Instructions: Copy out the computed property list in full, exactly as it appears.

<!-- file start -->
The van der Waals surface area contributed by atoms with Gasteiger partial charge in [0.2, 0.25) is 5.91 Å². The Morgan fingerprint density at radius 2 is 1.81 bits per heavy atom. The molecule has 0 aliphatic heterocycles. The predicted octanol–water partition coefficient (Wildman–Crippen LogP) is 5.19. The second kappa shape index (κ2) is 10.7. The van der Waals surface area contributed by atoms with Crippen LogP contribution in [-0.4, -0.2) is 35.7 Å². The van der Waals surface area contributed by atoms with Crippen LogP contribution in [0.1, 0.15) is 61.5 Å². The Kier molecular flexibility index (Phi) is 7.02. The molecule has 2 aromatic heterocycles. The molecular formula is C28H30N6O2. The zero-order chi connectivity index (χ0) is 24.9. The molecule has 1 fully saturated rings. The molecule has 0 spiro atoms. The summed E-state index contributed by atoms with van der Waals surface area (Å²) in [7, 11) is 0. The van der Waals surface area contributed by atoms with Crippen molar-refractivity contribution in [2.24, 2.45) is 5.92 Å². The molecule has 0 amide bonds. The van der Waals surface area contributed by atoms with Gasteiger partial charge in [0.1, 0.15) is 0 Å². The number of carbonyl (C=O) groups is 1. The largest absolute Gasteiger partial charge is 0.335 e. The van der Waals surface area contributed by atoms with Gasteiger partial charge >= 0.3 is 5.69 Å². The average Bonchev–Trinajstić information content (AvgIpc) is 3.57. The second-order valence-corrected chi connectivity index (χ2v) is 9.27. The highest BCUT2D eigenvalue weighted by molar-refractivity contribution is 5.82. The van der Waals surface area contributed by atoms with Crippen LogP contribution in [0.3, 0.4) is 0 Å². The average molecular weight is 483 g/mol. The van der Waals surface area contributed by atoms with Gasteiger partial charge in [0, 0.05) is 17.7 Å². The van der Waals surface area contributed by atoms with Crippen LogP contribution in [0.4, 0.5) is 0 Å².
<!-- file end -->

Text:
The van der Waals surface area contributed by atoms with Gasteiger partial charge in [0.2, 0.25) is 5.91 Å². The Morgan fingerprint density at radius 2 is 1.81 bits per heavy atom. The molecule has 0 aliphatic heterocycles. The predicted octanol–water partition coefficient (Wildman–Crippen LogP) is 5.19. The second kappa shape index (κ2) is 10.7. The van der Waals surface area contributed by atoms with Crippen LogP contribution in [-0.4, -0.2) is 35.7 Å². The van der Waals surface area contributed by atoms with Crippen LogP contribution in [0.1, 0.15) is 61.5 Å². The Kier molecular flexibility index (Phi) is 7.02. The molecule has 2 aromatic heterocycles. The molecular formula is C28H30N6O2. The zero-order chi connectivity index (χ0) is 24.9. The molecule has 1 fully saturated rings. The molecule has 0 spiro atoms. The summed E-state index contributed by atoms with van der Waals surface area (Å²) in [7, 11) is 0. The van der Waals surface area contributed by atoms with Crippen molar-refractivity contribution in [2.24, 2.45) is 5.92 Å². The molecule has 0 amide bonds. The van der Waals surface area contributed by atoms with Gasteiger partial charge in [0.1, 0.15) is 0 Å². The number of carbonyl (C=O) groups is 1. The largest absolute Gasteiger partial charge is 0.335 e. The van der Waals surface area contributed by atoms with Gasteiger partial charge >= 0.3 is 5.69 Å². The average Bonchev–Trinajstić information content (AvgIpc) is 3.57. The second-order valence-corrected chi connectivity index (χ2v) is 9.27. The highest BCUT2D eigenvalue weighted by molar-refractivity contribution is 5.82. The van der Waals surface area contributed by atoms with Crippen LogP contribution in [0.3, 0.4) is 0 Å². The average molecular weight is 483 g/mol. The van der Waals surface area contributed by atoms with Gasteiger partial charge in [0, 0.05) is 17.7 Å². The van der Waals surface area contributed by atoms with Crippen LogP contribution in [0.4, 0.5) is 0 Å².